Similar to Bircher muesli, but with a little more bite in the grain, this dish has been given a Moroccan spin, combining nutty freekeh and pistachios with the sweetness of orange blossom water and the warmth of cinnamon.

Serves
8

Preparation

5min

Cooking

35min

Skill level

Easy
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Ingredients

  • 330 g (2 cups) freekeh (see Note)
  • 1.25 litres pulp-free orange juice
  • 2 cinnamon quills
  • 1 orange, zested
  • 75 g (⅓ cup) caster sugar
  • 80 ml (⅓ cup) orange blossom water (see Note)
  • 200 g medjool dates, chopped
  • 4 oranges, segmented (see Note below)
  • 250 g strawberries, hulled, finely chopped
  • honeycomb (see Note), slivered pistachios and yoghurt (optional), to serve

Cook's notes

Oven temperatures are for conventional; if using fan-forced (convection), reduce the temperature by 20˚C. | We use Australian tablespoons and cups: 1 teaspoon equals 5 ml; 1 tablespoon equals 20 ml; 1 cup equals 250 ml. | All herbs are fresh (unless specified) and cups are lightly packed. | All vegetables are medium size and peeled, unless specified. | All eggs are 55-60 g, unless specified.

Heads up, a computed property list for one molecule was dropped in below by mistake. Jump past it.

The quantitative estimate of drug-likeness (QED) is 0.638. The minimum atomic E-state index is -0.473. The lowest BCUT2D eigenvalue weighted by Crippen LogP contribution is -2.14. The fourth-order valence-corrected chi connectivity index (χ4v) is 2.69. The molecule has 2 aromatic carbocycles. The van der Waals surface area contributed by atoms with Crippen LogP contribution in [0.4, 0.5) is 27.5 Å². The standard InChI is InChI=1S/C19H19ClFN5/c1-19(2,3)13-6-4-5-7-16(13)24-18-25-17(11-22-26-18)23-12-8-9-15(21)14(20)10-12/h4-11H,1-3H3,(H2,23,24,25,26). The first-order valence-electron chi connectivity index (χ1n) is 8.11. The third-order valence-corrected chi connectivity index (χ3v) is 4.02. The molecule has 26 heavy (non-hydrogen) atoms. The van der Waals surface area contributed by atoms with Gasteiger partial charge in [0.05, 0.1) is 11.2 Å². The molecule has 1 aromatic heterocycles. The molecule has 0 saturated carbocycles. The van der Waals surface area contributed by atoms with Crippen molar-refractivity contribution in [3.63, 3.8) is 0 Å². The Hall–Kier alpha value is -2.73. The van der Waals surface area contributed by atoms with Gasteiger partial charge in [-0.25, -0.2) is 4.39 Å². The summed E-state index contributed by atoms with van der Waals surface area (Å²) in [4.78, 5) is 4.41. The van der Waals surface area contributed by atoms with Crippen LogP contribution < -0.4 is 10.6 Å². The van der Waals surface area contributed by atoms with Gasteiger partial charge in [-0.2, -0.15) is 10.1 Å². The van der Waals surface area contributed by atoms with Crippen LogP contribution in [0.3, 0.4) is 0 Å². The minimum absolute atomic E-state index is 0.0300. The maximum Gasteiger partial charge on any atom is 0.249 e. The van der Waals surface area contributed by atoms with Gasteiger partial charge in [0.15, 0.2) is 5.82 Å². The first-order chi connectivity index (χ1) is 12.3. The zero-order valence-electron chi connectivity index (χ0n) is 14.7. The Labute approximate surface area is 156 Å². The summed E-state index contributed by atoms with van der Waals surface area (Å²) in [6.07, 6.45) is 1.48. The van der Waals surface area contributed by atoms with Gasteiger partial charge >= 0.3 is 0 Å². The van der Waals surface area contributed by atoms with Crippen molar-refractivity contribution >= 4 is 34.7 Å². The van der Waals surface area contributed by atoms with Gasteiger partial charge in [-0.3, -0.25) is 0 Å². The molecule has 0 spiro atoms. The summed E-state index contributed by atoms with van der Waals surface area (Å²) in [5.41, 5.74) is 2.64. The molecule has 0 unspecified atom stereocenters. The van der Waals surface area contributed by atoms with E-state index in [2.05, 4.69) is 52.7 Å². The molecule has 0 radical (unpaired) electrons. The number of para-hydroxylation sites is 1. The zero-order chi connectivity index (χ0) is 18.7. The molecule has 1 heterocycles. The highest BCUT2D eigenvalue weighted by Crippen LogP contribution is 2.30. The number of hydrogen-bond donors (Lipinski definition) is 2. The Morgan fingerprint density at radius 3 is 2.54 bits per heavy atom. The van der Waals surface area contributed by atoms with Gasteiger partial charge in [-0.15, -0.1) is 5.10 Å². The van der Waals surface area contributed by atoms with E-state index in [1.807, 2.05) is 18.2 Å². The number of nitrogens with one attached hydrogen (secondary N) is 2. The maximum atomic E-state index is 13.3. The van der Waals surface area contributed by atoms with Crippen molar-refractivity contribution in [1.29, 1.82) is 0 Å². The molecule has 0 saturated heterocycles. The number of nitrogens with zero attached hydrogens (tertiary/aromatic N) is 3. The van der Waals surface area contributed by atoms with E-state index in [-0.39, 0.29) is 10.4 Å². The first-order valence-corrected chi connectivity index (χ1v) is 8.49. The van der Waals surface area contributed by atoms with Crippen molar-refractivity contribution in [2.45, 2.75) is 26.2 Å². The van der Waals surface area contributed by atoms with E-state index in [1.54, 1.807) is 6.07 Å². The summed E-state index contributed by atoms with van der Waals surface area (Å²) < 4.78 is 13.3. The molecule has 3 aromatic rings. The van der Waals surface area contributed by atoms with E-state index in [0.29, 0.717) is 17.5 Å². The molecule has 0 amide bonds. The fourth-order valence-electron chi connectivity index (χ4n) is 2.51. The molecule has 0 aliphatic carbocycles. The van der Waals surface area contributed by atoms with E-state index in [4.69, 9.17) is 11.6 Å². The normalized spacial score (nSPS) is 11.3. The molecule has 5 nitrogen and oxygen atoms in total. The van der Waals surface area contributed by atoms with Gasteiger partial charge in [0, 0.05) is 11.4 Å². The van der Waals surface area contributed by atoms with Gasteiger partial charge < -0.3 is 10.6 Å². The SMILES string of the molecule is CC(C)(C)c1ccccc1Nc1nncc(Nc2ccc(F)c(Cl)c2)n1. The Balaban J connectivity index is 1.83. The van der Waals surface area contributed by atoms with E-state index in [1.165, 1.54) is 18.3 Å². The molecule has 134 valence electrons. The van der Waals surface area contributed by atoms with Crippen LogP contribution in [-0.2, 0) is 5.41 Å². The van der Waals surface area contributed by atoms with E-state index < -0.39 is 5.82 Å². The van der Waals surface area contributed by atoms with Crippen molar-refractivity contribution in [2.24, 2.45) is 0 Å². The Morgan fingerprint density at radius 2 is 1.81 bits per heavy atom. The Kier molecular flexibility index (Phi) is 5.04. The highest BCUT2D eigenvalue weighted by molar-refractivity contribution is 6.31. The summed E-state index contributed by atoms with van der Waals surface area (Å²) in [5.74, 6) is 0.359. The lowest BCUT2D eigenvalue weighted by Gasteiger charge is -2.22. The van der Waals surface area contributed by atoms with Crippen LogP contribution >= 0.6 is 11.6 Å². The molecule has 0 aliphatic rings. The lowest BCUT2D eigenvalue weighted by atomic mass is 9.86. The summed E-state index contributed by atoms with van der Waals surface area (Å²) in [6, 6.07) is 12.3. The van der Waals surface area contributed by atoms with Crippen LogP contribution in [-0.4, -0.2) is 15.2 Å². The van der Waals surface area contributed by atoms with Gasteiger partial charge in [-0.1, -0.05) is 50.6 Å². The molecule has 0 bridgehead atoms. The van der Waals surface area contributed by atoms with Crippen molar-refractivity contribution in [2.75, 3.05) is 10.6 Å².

Instructions

Place freekeh, orange juice, 125 ml water, cinnamon, orange zest and sugar in a saucepan over medium heat. Cook for 35 minutes or until freekeh is tender and the liquid has absorbed. Stir in orange blossom water and set aside to cool.

Toss dates through freekeh. Divide among bowls and top with orange segments, chopped strawberries, honeycomb, pistachios and yoghurt, if using.

 

Notes

• Freekeh, from Middle Eastern food shops and selected health food shops, is cracked green wheat. If using unpackaged freekeh, rinse it to remove any chaff or stones.

• Orange blossom water (also known as orange flower water) is from specialist and Middle Eastern food shops.

• To segment citrus, using a sharp knife, cut off the top and bottom of the citrus. Place upright and slice skin away from the flesh using even downward strokes, following the curve of the fruit. Cut away any remaining pith, then slice between the membranes and flesh to release the segments.

• Honeycomb is from greengrocers, delis and health food shops.

 

As seen in Feast Magazine, Issue 16, pg 51.

 

Photography by Derek Swalwell.